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I'm noticing some problems with the perlio layer in perl. Took me a good day to track it down and was hoping some other people knew something about this? The scariest thing about this is that since its so low-level, I'm worried it'll reduce the code's portability.

Server code:

use strict;
use Socket;

socket(my $sock, AF_INET, SOCK_STREAM, getprotobyname('tcp')) or die();
setsockopt($sock, SOL_SOCKET, SO_REUSEADDR, 1) or die();
bind($sock, pack_sockaddr_in(23457, inet_aton('0.0.0.0'))) or die();
listen($sock, 10) or die();

my $paddr = accept(my $csock, $sock);
if (not $paddr) { 
    die();
}
my ($port, $iaddr) = unpack_sockaddr_in($paddr);
printf "accepted %s:%s\n", inet_ntoa($iaddr), $port;
send($csock, "1234567890", 0);
recv($csock, my $tmp, 8192, 0);
close($csock);
close($sock);

Client code (that I change slightly to test):

use strict;
use Socket;
use PerlIO;

socket(my $sock, AF_INET, SOCK_STREAM, getprotobyname('tcp')) or die();
connect($sock, pack_sockaddr_in(23457, inet_aton('localhost'))) or die();
print "layers before = ".join(', ', PerlIO::get_layers($sock))."\n";
#binmode($sock, ':pop');  # uncomment this line to watch the code work...
print "layers after  = ".join(', ', PerlIO::get_layers($sock))."\n";

my $tmp;
print "1ret    = ".read($sock, $tmp, 1)."\n"; print "tmp $tmp\n"; stillpending($sock);
print "1ret    = ".read($sock, $tmp, 1)."\n"; print "tmp $tmp\n"; stillpending($sock);
print "1ret    = ".read($sock, $tmp, 1)."\n"; print "tmp $tmp\n"; stillpending($sock);
print "1ret    = ".read($sock, $tmp, 1)."\n"; print "tmp $tmp\n"; stillpending($sock);
print "8192ret = ".read($sock, $tmp, 8192)."\n"; print "tmp $tmp\n"; stillpending($sock);
send($sock, 'blah', 0);

close($sock);

Server output:

accepted 127.0.0.1:39944

Client output with binmode commented (perlio layer in use):

layers before = unix, perlio
layers after  = unix, perlio
1ret    = 1
tmp 1
no more
1ret    = 1
tmp 2
no more
1ret    = 1
tmp 3
no more
1ret    = 1
tmp 4
no more

Above blocks forever.

Client output with binmode uncommented (no perlio layer in use):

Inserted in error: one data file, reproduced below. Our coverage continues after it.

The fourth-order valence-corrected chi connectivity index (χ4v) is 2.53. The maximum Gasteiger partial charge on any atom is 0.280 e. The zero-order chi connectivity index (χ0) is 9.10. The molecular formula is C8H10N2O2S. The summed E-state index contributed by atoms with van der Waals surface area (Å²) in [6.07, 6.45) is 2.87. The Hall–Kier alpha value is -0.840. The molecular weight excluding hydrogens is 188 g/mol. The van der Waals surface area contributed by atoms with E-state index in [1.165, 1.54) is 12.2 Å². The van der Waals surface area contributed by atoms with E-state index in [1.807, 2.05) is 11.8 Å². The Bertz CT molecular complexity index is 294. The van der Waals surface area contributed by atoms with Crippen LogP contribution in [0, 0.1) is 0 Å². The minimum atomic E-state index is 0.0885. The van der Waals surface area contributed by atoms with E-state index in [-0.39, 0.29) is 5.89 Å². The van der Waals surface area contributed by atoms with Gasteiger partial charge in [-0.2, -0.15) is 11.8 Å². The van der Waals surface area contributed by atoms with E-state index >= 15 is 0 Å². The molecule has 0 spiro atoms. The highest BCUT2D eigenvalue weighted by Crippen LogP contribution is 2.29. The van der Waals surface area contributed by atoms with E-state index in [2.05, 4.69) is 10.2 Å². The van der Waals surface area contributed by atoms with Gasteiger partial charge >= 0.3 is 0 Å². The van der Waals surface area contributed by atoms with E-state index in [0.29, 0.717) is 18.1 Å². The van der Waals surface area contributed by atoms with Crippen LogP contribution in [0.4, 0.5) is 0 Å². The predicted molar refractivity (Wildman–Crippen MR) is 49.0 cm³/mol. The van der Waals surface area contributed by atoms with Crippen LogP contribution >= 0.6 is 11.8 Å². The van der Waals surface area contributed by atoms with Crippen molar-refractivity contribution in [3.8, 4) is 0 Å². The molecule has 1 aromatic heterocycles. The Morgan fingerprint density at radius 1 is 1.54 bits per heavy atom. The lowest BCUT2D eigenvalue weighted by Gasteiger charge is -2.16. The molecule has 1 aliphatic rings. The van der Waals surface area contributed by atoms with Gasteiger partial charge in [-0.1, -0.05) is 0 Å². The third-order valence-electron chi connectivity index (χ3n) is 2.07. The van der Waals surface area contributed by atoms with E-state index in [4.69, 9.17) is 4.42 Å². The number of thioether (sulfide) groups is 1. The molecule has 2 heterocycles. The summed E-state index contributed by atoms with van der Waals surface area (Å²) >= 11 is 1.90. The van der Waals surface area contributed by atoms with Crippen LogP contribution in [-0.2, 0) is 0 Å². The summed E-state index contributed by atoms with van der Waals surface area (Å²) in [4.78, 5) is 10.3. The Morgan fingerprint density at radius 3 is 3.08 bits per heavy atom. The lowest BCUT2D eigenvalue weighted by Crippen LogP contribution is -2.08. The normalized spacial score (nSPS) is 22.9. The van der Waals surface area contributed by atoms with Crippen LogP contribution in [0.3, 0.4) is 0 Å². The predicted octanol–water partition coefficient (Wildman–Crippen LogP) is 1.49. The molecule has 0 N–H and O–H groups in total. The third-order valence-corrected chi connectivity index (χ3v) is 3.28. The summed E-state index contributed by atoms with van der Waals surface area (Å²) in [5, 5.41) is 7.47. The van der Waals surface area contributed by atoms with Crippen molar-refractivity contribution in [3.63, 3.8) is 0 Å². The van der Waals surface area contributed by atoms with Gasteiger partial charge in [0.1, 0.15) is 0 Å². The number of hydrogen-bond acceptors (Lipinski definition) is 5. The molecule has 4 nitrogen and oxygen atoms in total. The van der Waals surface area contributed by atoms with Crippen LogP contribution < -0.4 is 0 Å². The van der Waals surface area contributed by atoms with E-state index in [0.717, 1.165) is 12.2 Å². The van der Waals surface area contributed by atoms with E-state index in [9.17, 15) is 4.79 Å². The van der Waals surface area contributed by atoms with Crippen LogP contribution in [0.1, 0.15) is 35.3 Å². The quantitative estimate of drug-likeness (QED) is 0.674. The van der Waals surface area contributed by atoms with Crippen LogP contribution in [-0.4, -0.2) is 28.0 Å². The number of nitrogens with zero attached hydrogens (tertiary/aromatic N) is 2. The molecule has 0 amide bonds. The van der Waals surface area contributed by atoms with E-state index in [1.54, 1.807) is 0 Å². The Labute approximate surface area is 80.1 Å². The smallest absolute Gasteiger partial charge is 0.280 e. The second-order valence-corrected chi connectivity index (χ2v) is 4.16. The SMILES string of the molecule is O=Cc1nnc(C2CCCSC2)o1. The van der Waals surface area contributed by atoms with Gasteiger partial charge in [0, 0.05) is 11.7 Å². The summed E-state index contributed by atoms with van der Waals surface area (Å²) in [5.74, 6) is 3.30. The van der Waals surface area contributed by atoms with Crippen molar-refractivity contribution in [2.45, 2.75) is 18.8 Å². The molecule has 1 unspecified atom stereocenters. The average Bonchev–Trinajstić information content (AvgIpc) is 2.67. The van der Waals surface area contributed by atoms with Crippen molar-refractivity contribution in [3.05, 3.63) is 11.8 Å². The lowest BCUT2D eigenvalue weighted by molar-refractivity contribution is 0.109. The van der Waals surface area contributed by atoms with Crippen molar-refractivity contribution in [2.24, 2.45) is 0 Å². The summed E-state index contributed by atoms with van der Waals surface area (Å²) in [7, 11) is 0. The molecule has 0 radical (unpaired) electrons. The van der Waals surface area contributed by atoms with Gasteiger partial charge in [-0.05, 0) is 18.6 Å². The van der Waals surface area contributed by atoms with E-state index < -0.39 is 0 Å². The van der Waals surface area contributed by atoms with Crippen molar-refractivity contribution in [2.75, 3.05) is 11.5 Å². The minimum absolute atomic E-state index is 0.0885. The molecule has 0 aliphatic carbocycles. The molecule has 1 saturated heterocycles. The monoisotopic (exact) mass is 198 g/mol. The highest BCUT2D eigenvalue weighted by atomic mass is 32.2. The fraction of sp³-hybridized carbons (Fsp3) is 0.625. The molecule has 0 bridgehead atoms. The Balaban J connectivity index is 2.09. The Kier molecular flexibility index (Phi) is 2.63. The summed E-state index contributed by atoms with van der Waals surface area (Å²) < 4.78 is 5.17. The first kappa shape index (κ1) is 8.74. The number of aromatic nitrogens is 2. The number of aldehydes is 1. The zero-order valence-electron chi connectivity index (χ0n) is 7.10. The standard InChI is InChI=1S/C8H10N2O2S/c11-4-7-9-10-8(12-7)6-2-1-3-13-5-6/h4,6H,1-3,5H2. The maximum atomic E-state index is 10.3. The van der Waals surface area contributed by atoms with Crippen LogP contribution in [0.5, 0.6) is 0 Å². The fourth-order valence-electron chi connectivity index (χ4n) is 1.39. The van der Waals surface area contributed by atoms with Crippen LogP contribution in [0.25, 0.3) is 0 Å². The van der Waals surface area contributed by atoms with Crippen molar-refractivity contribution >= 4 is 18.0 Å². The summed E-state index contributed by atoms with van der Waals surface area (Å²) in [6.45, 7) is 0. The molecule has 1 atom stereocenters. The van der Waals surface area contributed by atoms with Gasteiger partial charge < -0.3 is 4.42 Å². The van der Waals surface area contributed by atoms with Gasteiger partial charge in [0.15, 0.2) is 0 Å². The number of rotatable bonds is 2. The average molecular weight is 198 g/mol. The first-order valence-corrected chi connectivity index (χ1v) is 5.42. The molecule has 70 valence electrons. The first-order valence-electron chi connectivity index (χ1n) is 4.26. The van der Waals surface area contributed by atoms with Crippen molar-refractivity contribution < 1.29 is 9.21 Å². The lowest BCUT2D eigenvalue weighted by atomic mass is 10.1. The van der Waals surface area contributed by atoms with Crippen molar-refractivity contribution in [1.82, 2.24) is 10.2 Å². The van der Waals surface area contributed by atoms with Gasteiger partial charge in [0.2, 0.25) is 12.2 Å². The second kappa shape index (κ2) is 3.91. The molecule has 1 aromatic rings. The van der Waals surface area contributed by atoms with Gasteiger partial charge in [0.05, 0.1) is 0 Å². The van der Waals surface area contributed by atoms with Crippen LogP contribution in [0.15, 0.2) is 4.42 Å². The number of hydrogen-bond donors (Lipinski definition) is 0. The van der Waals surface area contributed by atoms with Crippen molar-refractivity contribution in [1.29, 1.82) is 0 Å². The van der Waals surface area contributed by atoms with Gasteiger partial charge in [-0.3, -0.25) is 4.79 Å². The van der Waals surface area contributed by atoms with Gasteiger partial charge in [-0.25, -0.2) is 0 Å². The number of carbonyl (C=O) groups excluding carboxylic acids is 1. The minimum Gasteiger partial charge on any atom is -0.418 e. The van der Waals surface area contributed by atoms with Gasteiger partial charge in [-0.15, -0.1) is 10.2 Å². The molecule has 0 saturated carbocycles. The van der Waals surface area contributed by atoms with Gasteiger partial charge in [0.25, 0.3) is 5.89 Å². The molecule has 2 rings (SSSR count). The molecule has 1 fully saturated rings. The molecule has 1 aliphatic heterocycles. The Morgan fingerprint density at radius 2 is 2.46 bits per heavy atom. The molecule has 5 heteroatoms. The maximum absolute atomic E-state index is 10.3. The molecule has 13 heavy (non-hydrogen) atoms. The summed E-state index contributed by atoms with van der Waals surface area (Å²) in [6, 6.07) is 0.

layers before = unix, perlio
layers after  = unix
1ret    = 1
tmp 1
still more
1ret    = 1
tmp 2
still more
1ret    = 1
tmp 3
still more
1ret    = 1
tmp 4
still more
8192ret = 6
tmp 567890
no more

My problem is that select() stop returning that data is pending when obviously (via strace) the first read() call has consumed the entire output sent by the server (into some internal buffer I imagine). Upon which the last read(..., 8192) will also block when without the perlio layer, it does not block.

I guess I have the solution to my problem (pop the perlio layer), but I'm curious what other peoples thoughts are? Is it a bug that select() reports no more data pending even though the first perl read (with perlio layer) has read everything into memory?

Has anyone else run into similar issues?

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1 Answer 1

up vote 8 down vote accepted

This is expected: if you're using select(), you need to use sysread() instead of read(), because of the buffering (as you've discovered :).

From perldoc -f select:

WARNING: One should not attempt to mix buffered I/O (like "read" or ) with "select", except as permitted by POSIX, and even then only on POSIX systems. You have to use "sysread" instead.

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1  
Ah, yikes... I've probably read that a hundred times, but forgot about that :-/ Thanks for pointing that out. –  dlamotte Jun 9 '10 at 13:59

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